Never enough

OK, fine, I'll be the bad guy again.

Derek Jeter was named Sports Illustrated Sportsman of the Year yesterday, and good for him. Jeter had a great year, he's captain of the World Series champ, etc. But SI editor Terry McDonell just had to go the extra step.

One of the problems I've had with sports media recently is that it's not good enough anymore to praise somebody, now people feel the need to one-up each other with absurd statements and honors. It's not enough to give Jeter the award because of his squeaky clean off-the-field record, his improved defensive play, his dynamite offensive year and because he's a surefire first ballot Hall-of-Famer. Here's a quote from McDonell.

"This verifies my idea that he is on the level of Ruth and Gehrig."

Um, nope. First of all, Gehrig isn't even on the same level as Ruth. The Yankees were not the Yankees before Ruth, and baseball wasn't baseball the way we know it before he began clouting. Ruth started all the Yankee winning and tradition, he was the first real slugger and he pretty much defined the term 'larger than life.' Here are the American athletes on the same level as Ruth in the last 100 years. Michael Jordan, Tiger Woods, Muhammad Ali, Jackie Robinson. That's it.

McDonell also called Jeter the greatest shortstop of all-time. This isn't as ridiculous a statement, but one could also argue that he's not even the best shortstop on his team. ARod played eight full years at short, and let's be honest, his career dwarfs Jeter's.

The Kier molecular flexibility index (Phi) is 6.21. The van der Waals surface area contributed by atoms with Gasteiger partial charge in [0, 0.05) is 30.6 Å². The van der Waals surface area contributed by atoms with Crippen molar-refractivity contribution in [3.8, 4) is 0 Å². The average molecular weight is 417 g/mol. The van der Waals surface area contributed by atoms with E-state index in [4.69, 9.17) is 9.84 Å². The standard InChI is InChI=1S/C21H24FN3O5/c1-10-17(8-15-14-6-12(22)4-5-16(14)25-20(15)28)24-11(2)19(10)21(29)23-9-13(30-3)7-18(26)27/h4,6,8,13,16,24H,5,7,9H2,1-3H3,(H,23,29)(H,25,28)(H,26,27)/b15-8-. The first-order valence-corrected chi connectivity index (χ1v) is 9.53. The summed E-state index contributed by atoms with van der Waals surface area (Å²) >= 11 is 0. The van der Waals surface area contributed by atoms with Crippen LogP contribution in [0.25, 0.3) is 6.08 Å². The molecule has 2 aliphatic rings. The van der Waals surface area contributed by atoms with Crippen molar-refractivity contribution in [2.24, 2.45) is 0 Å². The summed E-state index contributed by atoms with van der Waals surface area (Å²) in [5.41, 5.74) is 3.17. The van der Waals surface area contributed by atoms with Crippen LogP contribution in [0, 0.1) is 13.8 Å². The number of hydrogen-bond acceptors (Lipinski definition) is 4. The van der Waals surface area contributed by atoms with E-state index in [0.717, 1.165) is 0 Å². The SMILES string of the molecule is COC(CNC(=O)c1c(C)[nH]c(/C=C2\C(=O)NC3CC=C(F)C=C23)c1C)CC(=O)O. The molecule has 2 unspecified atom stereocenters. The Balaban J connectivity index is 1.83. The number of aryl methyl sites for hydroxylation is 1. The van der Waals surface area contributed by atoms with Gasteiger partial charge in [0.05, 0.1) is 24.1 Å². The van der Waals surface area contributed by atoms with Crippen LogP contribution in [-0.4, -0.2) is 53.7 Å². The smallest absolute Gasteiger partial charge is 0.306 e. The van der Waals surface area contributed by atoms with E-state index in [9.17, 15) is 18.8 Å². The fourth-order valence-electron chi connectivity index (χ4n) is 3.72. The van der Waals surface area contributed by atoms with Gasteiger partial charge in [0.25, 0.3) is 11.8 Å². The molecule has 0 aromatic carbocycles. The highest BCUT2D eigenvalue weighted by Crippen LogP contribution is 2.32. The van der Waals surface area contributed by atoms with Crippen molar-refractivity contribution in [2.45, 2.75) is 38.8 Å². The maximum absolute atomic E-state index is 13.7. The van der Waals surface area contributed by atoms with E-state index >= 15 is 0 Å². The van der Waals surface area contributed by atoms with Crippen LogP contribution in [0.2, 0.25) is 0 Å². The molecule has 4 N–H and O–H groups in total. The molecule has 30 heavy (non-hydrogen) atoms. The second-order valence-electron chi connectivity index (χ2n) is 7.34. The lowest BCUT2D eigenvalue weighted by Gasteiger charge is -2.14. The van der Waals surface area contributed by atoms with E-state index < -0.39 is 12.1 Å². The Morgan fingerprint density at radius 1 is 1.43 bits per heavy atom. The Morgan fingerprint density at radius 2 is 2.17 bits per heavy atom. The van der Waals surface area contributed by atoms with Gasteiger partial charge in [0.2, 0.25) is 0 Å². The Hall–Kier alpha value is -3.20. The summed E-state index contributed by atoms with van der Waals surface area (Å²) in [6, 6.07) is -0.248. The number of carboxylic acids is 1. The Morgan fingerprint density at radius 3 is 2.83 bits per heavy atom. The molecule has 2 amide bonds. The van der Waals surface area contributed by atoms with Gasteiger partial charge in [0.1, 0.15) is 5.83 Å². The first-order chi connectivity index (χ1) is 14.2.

Let me be clear. I have NO PROBLEM with Jeter winning this award. No one else had a great enough year for me to debate it. But why can't giving him the award for all his good attributes and great accomplishments be enough?


  1. Jackie Robinson did great things for baseball and America, but he doesn't belong on that list. The rest of those players changed the way their sports were played and brought them into new levels of mainstream following because of their talent. Jackie Robinson was a great, courageous man and a very good ball player. He might even be a more important figure than Ruth, but he wasn't Ruthian.

  2. I should add that I agree with the rest of the article. I love Jeter and am a big Yankee fan, but he's no Ruth (or Gehrig). I'd say the best comparison in Yankee lore for Jeter would be Dimaggio (although Dimaggio was surely a better player). They both are heroes in NY, lead the team, are social icons, somewhat try to avoid publicity, and have that squeaky clean image while managing to run through supermodels (Marilyn Monroe much?).

  3. Fair point about Robinson. I actually debated putting him on that list as I was writing. Robinson certainly wasn't on the level of the other guys as a player. Socially though, Robinson is probably the most important athlete in history. Ali was a great fighter, but most boxing experts will say he wasn't the greatest heavyweight of all-time, and his social impact is a huge part of his legacy as well. It all depends on how you look at it, I guess. Either way, you obviously see my point. As great as Jeter is, to put him on the level with Ruth is ridiculous. I'm not a Yankee fan, but I can certainly admit that the Yankees are the biggest sports franchise in America and one of the biggest in the world. It could be argued that without Ruth, Yankee history would be much different and not nearly as rich.